The power of an organization increases with its complexity, with its ability to coordinate and integrate a wider range of activities. Cities became centers of intense energy and high productivity by maximizing physical coordination between different activities concentrated in one location. Money derives much of its power from its ability to relate to every type of social activity, convert one into the other, and coordinate each with all the others. Internet has a parallel capability to cross-reference any subject and create meaningful linkages between previously unrelated topics. Every new social organization spreads gradually until it enters into relationship and integrates with every other social organization. The development of car travel has supported the growth of fast food, hotels, transport, commerce, industry, education, suburban communities, tourism and recreation. The development of television combines and integrates entertainment, educational programming, news, advertising, direct marketing, politics, sports and public service. Internet combines and integrates the functions of mail, telephone, fax, motion pictures, television, radio, newspapers, libraries, schools, conferences and discussion groups. It makes it possible to interrelate political, commercial, financial, educational, recreational, scientific, medical, religious, cultural and personal activities, stimulating the growth and increasing the productivity of them all. It creates the maximum number of potential synaptic connections between different subjects and activities.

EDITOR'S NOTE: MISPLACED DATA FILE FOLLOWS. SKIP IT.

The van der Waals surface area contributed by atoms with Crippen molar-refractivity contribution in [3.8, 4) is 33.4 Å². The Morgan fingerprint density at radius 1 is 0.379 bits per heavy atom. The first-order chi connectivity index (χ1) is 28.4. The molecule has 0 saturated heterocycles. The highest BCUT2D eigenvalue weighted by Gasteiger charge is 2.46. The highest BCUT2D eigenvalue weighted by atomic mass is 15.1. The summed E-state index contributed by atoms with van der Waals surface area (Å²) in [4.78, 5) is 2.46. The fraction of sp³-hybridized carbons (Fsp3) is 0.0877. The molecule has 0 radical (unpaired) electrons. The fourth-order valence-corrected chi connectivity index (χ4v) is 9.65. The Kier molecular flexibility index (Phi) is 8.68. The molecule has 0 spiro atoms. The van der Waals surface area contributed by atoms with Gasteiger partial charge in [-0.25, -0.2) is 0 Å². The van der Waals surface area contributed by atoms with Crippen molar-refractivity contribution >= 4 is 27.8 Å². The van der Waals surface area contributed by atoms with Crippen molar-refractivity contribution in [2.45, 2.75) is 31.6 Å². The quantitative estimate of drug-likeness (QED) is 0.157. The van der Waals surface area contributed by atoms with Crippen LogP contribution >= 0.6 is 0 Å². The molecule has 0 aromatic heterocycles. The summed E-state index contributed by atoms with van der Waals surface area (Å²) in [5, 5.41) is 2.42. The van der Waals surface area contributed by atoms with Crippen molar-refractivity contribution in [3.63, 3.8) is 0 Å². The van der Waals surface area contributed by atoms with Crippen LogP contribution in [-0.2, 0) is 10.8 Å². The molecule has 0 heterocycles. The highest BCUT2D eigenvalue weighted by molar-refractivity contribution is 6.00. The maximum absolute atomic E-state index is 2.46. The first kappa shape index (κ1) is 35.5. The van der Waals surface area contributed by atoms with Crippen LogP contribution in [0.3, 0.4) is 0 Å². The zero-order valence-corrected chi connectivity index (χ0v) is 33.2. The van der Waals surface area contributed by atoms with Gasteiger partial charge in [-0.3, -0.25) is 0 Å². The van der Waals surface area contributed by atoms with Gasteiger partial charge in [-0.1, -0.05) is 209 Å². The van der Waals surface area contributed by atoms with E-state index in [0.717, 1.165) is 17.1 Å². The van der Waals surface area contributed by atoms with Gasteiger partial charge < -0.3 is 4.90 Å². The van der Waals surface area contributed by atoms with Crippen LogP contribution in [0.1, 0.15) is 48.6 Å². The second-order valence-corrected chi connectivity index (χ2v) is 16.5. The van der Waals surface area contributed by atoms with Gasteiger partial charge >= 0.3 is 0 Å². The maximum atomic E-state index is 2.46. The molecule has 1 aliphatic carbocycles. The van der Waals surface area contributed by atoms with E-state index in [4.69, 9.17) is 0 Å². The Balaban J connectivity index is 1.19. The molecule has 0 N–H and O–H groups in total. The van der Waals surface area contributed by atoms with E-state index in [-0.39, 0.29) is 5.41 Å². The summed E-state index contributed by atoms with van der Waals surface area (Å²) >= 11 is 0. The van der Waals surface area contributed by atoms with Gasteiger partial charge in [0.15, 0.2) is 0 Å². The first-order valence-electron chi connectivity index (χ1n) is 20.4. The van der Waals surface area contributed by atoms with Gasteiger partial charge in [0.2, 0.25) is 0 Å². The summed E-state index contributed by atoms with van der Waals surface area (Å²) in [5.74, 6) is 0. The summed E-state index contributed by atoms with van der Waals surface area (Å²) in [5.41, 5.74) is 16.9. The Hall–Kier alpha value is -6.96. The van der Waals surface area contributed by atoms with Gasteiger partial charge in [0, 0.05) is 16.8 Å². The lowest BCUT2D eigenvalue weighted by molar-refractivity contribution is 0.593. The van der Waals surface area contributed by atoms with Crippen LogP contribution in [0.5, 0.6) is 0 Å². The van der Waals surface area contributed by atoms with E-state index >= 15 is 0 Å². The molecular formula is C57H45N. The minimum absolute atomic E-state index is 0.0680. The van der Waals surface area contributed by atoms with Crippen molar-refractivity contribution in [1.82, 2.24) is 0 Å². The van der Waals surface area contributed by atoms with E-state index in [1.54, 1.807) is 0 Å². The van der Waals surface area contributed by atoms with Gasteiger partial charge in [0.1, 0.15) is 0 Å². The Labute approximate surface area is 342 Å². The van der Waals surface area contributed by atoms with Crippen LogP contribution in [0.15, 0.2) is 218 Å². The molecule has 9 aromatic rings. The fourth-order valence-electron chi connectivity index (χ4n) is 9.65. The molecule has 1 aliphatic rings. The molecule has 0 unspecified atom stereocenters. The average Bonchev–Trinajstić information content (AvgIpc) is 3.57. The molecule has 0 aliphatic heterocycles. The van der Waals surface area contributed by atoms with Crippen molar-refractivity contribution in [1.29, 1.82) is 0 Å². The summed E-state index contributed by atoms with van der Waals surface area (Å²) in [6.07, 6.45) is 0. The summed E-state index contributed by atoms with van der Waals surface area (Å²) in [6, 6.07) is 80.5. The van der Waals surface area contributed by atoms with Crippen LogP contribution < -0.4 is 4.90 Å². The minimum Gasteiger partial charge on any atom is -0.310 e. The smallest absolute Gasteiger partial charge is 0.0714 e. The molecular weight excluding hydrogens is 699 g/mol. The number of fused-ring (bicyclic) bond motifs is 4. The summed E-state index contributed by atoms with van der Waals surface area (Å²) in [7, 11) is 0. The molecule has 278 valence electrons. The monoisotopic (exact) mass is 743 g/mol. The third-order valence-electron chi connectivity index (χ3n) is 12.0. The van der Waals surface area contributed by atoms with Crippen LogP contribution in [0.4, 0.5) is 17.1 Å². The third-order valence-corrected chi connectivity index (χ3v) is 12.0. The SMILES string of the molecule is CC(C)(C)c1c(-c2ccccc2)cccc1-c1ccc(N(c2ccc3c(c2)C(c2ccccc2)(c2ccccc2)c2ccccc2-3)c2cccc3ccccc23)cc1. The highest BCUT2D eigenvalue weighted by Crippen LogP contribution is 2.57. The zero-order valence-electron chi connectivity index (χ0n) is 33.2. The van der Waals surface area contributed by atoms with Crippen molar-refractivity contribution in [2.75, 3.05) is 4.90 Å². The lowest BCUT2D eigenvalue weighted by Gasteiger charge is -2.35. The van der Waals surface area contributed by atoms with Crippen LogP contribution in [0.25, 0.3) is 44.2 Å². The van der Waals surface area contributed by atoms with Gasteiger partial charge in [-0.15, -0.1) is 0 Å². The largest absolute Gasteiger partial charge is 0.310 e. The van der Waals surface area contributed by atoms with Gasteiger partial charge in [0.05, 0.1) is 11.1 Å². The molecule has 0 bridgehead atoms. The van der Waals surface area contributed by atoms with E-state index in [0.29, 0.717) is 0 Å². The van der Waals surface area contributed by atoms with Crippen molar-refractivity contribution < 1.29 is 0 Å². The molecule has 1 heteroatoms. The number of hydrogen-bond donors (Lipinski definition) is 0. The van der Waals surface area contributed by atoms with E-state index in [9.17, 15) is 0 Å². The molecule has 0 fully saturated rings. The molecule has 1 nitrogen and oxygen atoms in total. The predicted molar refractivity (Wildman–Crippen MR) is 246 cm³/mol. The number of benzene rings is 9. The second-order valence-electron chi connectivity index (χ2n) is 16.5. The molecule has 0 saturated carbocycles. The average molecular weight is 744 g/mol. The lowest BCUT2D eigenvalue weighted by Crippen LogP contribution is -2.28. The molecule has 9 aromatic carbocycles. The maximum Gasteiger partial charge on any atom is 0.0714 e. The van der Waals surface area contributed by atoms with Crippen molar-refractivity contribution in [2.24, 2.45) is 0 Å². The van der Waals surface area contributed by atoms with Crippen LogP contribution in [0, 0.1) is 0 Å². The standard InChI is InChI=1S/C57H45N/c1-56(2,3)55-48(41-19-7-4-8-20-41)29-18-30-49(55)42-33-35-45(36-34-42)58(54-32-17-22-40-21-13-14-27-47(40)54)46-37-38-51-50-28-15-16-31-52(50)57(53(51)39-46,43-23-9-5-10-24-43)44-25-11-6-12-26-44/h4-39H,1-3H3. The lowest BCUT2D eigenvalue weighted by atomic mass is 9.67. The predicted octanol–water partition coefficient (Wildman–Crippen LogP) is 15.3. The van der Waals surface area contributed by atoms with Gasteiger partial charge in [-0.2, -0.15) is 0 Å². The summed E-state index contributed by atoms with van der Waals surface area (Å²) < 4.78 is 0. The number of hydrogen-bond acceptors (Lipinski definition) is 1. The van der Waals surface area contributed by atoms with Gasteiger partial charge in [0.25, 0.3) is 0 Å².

Ultimately organizations derive their power from the values they embody and express. Although some people decry the absence of values on the Internet, by which they mean the lack of control over the suitability of content, the Internet actually embodies high and strong values from which it derives an almost irresistible strength. These include physical values such as speed, timeliness, efficiency and productivity; organizational values such as standardization, systemization, coordination, integration and communication; and psychological values such as equality of access, public service and empowerment of the individual.
As money empowers the individual with unlimited access to economic goods, Internet empowers the individual with unlimited access to knowledge. It enables a person to do what previously only an organization could accomplish. It makes people more competent and less dependent. It increases freedom of choice. It may soon bring a time when no book need ever go out of print and every student can choose his own teacher. Internet reduces the limitations imposed on humanity by space and time. It helps elevate people from the physical to the mental stage. As money has become a symbol of private property, individual acquisition and self-affirmation, the Internet is a symbol of our collective accomplishments, shared inheritance and human unity.